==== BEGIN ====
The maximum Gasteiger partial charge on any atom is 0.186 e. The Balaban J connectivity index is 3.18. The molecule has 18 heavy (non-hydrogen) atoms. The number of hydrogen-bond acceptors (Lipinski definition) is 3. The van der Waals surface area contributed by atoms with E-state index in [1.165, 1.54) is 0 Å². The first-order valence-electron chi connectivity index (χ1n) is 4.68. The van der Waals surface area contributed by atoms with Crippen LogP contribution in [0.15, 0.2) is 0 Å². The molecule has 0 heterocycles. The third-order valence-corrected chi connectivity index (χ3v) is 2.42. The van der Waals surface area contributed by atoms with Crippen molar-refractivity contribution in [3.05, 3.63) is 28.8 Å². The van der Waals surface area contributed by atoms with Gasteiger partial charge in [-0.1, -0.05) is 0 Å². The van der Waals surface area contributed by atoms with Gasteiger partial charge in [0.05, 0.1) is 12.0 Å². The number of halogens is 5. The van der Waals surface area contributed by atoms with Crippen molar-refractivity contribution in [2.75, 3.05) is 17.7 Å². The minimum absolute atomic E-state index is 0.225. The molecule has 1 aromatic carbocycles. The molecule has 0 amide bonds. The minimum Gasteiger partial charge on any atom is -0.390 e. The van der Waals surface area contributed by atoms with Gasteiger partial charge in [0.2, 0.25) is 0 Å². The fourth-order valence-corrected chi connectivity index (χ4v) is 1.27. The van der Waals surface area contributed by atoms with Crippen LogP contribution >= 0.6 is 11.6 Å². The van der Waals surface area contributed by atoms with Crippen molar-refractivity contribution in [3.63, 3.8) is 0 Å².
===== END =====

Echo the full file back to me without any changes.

The maximum Gasteiger partial charge on any atom is 0.186 e. The Balaban J connectivity index is 3.18. The molecule has 18 heavy (non-hydrogen) atoms. The number of hydrogen-bond acceptors (Lipinski definition) is 3. The van der Waals surface area contributed by atoms with E-state index in [1.165, 1.54) is 0 Å². The first-order valence-electron chi connectivity index (χ1n) is 4.68. The van der Waals surface area contributed by atoms with Crippen LogP contribution in [0.15, 0.2) is 0 Å². The molecule has 0 heterocycles. The third-order valence-corrected chi connectivity index (χ3v) is 2.42. The van der Waals surface area contributed by atoms with Crippen molar-refractivity contribution in [3.05, 3.63) is 28.8 Å². The van der Waals surface area contributed by atoms with Gasteiger partial charge in [-0.1, -0.05) is 0 Å². The van der Waals surface area contributed by atoms with Gasteiger partial charge in [0.05, 0.1) is 12.0 Å². The number of halogens is 5. The van der Waals surface area contributed by atoms with Crippen molar-refractivity contribution in [2.75, 3.05) is 17.7 Å². The minimum absolute atomic E-state index is 0.225. The molecule has 1 aromatic carbocycles. The molecule has 0 amide bonds. The minimum Gasteiger partial charge on any atom is -0.390 e. The van der Waals surface area contributed by atoms with Gasteiger partial charge in [0.2, 0.25) is 0 Å². The fourth-order valence-corrected chi connectivity index (χ4v) is 1.27. The van der Waals surface area contributed by atoms with Crippen LogP contribution >= 0.6 is 11.6 Å². The van der Waals surface area contributed by atoms with Crippen molar-refractivity contribution in [3.63, 3.8) is 0 Å².